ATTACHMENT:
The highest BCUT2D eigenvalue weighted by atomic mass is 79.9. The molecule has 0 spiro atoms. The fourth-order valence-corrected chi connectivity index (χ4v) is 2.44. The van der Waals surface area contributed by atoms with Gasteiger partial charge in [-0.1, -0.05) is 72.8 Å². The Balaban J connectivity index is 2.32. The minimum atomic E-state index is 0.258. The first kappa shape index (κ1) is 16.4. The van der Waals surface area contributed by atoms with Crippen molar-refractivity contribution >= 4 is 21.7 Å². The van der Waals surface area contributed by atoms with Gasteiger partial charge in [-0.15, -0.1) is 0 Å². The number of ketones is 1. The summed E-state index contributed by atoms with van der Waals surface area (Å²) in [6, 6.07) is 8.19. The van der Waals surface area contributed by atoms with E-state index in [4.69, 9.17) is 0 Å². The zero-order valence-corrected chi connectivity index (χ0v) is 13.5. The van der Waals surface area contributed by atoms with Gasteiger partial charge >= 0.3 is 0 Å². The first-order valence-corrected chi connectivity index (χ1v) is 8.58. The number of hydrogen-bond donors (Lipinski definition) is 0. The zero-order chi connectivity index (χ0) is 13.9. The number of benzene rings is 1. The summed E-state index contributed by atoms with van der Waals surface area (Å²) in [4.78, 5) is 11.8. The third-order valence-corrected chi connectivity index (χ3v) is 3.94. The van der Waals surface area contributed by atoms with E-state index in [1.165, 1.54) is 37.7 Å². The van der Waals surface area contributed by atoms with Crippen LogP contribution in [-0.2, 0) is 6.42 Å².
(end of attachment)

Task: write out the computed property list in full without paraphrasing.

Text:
The highest BCUT2D eigenvalue weighted by atomic mass is 79.9. The molecule has 0 spiro atoms. The fourth-order valence-corrected chi connectivity index (χ4v) is 2.44. The van der Waals surface area contributed by atoms with Gasteiger partial charge in [-0.1, -0.05) is 72.8 Å². The Balaban J connectivity index is 2.32. The minimum atomic E-state index is 0.258. The first kappa shape index (κ1) is 16.4. The van der Waals surface area contributed by atoms with Crippen molar-refractivity contribution >= 4 is 21.7 Å². The van der Waals surface area contributed by atoms with Gasteiger partial charge in [-0.15, -0.1) is 0 Å². The number of ketones is 1. The summed E-state index contributed by atoms with van der Waals surface area (Å²) in [6, 6.07) is 8.19. The van der Waals surface area contributed by atoms with E-state index in [4.69, 9.17) is 0 Å². The zero-order valence-corrected chi connectivity index (χ0v) is 13.5. The van der Waals surface area contributed by atoms with Gasteiger partial charge >= 0.3 is 0 Å². The first-order valence-corrected chi connectivity index (χ1v) is 8.58. The number of hydrogen-bond donors (Lipinski definition) is 0. The zero-order chi connectivity index (χ0) is 13.9. The number of benzene rings is 1. The summed E-state index contributed by atoms with van der Waals surface area (Å²) in [4.78, 5) is 11.8. The third-order valence-corrected chi connectivity index (χ3v) is 3.94. The van der Waals surface area contributed by atoms with E-state index in [1.165, 1.54) is 37.7 Å². The van der Waals surface area contributed by atoms with Crippen LogP contribution in [-0.2, 0) is 6.42 Å².